The plaintiff entered into a contract to supply the University of Rhode Island (URI) with an underwater television device. He purchased one of the component parts of the television, a "power inverter," from the defendant (Emergency). When the inverter was tested and found to be defective, the plaintiff notified Emergency. Because the plaintiff was under the time pressure of the URI contract, Emergency suggested that the plaintiff obtain a replacement inverter directly from the manufacturer, Creative Electronics. The plaintiff did so and received a second inverter without charge from Creative. However, this inverter was also defective, and the plaintiff lost his contract with URI. The plaintiff brought this action against both Emergency and Creative, alleging breach of the three Uniform Commercial Code warranties of quality: express warranty (G. L. c. 106, Section 2-313) and implied warranties of merchantability (G. L. c. 106, Section 2-314) and fitness for a particular purpose (G. L. c. 106, Section 2-315). Prior to trial, a "suggestion of bankruptcy" was filed as to Creative. At trial, the judge refused instructions requested by Emergency which would have required the jury to find that Emergency was not involved in the sale of, and did not warrant, the second inverter. Instead, the judge instructed the jury that it was for them to decide whether the plaintiff acquired both inverters as part of a single sale, in which case Emergency's warranties would run to the second inverter. Judgment was entered on a jury verdict for the plaintiff in the amount of $4,000.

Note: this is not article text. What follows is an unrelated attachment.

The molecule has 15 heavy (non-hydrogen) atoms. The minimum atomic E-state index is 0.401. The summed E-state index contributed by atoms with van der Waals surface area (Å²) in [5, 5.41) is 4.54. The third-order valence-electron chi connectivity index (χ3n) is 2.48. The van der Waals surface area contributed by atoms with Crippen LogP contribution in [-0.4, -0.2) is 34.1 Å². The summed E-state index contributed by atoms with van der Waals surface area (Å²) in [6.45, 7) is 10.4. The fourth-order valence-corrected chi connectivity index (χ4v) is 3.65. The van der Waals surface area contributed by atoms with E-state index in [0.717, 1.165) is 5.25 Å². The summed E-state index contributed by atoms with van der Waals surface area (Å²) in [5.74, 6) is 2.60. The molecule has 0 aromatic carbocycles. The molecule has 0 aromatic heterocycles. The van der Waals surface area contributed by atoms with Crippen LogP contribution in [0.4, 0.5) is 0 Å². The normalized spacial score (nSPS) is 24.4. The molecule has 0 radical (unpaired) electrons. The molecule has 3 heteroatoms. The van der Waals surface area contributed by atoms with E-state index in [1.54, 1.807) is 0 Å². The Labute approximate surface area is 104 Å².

The instructions sought by Emergency should have been given. By their terms, the UCC warranties involved here are extended only by the "seller" of goods. G. L. c. 106, Sections 2-313, 2-314(1), 2-315. Section 2-103 1(d) of the Code (G. L. c. 106, Section 2-103[d], inserted by St. 1957, c. 765, Section 1) defines "seller" as one who "sells or contracts to sell goods." "Sale" is defined by Section 2-106(1), inserted by St. 1957, c. 765, Section 1, as "the passing of title from the seller to the buyer for a price." In the present case title to the second inverter did not pass from Emergency to the plaintiff. Emergency never had title to or even possession of the second inverter. There was no evidence from which it could be found that Emergency arranged for Creative to supply the replacement inverter or that either acted as agent for the other; rather, Emergency's sole involvement with the plaintiff's acquisition of the replacement inverter was its referral or suggestion that the plaintiff contact Creative. This involvement was insufficient
to establish Emergency as the "seller" of the second inverter for purposes of UCC warranty liability. Contrast Richards v. Goerg Boat & Motors, Inc., 179 Ind. App. 102, 111-112 (1979); American Container Corp. v. Hanley Trucking Corp., 111 N.J. Super 322, 327-329 (1970). We have no way of knowing on this record whether the jury verdict was based on the failure of the first or the second inverter to comply with the applicable warranties.